[Ira Matetsky, guest-blogging, May 14, 2009 at 4:56pm] Trackbacks
Wikipedia and the Biography Problem, part 2:

(Please read part 1 from last night first; I’m just picking up where I left off.)

Another proposal that would certainly reduce vandalism of Wikipedia articles would be to eliminate editing by unregistered users, either throughout Wikipedia or at least on BLPs. Presently, “anyone can edit” extends even to users who haven’t registered an account. In wiki parlance, unregistered users are referred to as “IP” editors, because in the article contribution histories, the IP number of the computer from which they edited is displayed instead of their username. This form of “anonymous editing” should not be confused with a different sort of anonymity, which allows users to register under pseudonyms without providing their real names.

The main value of allowing IP editing is that it gives brand-new users the ability to try out “anyone can edit” for themselves, without taking the time and trouble to register. Many new users make their first edits as IPs, often after spotting a typo in an article or noting that some information is missing, and there is a fear that if registration were required to edit, some proportion of first-timers wouldn’t bother, and therefore would never develop the habit of contributing and become “Wikipedians.” For example, this is precisely how I got started in editing, as I mentioned the other night.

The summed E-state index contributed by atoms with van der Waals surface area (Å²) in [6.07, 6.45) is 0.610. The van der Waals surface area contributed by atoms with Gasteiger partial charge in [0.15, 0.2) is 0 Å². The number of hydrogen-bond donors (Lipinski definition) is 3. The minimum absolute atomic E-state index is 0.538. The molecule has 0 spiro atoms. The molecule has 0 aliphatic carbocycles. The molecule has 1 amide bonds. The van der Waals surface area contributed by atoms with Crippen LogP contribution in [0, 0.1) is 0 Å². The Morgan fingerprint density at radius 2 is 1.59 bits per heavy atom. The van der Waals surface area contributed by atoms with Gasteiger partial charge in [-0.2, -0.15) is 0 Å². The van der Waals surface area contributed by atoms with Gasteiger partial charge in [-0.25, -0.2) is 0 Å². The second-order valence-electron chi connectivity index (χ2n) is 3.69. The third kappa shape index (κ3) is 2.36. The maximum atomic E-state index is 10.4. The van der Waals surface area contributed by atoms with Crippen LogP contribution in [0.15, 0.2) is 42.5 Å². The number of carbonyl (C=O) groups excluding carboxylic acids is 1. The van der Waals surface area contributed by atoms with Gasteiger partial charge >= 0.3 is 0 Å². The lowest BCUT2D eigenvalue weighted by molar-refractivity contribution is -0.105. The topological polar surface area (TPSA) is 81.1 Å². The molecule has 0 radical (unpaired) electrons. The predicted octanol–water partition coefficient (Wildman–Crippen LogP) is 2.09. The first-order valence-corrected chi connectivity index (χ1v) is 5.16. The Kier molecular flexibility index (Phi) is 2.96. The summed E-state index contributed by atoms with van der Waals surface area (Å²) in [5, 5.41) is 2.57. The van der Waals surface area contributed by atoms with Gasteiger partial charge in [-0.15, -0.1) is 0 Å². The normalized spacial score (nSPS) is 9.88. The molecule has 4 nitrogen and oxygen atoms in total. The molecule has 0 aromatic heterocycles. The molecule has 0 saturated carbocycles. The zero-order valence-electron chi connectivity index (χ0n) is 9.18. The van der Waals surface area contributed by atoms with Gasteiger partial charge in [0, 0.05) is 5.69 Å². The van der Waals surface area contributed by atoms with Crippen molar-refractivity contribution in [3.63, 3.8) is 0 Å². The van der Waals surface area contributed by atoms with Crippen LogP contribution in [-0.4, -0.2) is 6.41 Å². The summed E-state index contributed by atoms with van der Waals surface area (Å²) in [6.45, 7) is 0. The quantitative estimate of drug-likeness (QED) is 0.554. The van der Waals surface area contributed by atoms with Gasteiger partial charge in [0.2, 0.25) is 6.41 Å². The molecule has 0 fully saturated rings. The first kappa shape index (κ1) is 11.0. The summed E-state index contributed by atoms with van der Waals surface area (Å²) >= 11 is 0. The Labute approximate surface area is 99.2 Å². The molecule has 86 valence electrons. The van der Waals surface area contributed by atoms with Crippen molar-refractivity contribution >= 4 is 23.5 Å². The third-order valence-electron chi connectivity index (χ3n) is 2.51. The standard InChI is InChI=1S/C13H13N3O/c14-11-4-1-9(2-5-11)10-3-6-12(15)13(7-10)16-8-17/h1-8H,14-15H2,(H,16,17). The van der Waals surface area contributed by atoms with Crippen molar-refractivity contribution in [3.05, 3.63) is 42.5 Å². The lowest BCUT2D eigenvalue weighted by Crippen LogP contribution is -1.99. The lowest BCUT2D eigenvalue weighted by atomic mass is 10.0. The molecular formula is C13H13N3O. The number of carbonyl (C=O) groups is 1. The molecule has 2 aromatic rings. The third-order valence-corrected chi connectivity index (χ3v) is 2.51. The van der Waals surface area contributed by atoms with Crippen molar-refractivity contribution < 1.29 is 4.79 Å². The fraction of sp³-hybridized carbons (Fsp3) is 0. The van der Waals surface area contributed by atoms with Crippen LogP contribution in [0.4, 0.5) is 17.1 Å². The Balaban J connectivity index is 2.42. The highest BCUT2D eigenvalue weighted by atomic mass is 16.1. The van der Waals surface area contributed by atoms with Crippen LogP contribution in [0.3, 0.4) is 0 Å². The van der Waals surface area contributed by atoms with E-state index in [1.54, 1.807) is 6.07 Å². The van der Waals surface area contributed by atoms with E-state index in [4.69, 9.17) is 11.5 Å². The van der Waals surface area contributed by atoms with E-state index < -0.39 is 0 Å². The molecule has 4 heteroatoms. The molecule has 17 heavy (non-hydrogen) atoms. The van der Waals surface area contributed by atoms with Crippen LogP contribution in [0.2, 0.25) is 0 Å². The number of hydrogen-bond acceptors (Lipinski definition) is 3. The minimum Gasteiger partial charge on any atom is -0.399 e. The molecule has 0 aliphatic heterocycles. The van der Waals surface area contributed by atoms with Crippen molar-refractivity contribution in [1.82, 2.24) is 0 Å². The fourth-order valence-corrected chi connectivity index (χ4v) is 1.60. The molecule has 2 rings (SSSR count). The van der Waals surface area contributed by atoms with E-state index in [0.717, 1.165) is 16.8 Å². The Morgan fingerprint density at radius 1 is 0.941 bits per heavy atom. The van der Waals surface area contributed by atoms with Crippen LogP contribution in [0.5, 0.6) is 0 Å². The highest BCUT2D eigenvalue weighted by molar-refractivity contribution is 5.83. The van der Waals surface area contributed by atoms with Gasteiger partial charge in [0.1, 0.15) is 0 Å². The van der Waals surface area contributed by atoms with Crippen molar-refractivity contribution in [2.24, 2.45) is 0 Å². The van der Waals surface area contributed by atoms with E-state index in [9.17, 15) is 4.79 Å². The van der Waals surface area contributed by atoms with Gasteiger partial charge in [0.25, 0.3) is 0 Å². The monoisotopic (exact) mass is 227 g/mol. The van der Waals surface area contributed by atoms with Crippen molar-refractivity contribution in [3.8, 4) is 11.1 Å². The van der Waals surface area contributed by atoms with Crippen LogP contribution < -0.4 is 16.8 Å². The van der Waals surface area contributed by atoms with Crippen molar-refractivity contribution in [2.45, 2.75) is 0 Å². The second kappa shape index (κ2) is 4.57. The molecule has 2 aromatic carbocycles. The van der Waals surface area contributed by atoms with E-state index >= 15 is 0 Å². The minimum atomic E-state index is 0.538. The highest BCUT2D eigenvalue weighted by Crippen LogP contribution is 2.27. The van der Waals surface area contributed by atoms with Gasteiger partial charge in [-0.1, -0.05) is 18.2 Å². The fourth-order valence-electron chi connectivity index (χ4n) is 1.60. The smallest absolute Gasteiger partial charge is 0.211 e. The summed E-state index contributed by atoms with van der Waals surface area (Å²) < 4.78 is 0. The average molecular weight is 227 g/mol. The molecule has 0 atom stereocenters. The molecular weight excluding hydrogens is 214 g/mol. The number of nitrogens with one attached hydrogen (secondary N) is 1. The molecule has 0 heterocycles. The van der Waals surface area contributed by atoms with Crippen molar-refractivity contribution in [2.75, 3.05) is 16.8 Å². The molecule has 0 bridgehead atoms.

While IPs contribute many good-faith edits and some become regular contributors, IP editors are also responsible for much of the drive-by vandalism — often, but by no means always, committed by bored schoolchildren — that afflicts many pages (and gives other editors the opportunity to earn credentials as “vandalism fighters”). The ratio between valid and vandalistic edits by IPs is sufficiently low that from time to time there is discussion of requiring registration to edit. A significant step in that direction was taken in 2006, when users were required to register before creating a new page (as opposed to editing an old one).

An intermediate step would be to disallow IP editing just on BLPs. Administrators have the ability to “semiprotect” any page of Wikipedia. A semiprotected page cannot be edited by IPs or by newly registered editors. (A “full protected” page cannot be edited by anyone, except for administrators under very specific guidelines.) Pages are semiprotected usually when they are being vandalized by IPs, typically for short periods by sometimes for a longer term or indefinitely. (For example, [[George W. Bush]] or [[Hillary Clinton]] could probably never be unprotected without being overrun, but those are unusual cases.)

It has been proposed that either all BLPs be permanently semiprotected, or at least that they be liberally semiprotected at a lower threshold of vandalism or at the subjects’ requests. This would certainly reduce the amount of vandalism and defamation from non-registered IPs. (An objection is that it would also eliminate the ability of an unregistered editor, perhaps the article subject himself or herself, to fix vandalism or remove defamation. I don’t know how often this happens.)

The most recently proposed approach for reducing BLP violations and other types of bad edits is called “flagged revisions.” The idea of giving this approach at least a trial was supported by a majority of English Wikipedia editors who participated in a recent poll, and it has already been implemented on the German Wikipedia. There are various somewhat different proposals for how this could be done, either on all articles, or on BLP articles, or some subset of them. In general terms, flagged revisions means that anyone can still edit an article — but the edit does not become visible to readers until another editor has reviewed and approved it. It introduces some level of quality control; it also, some say, represents a step away from “anyone can edit.”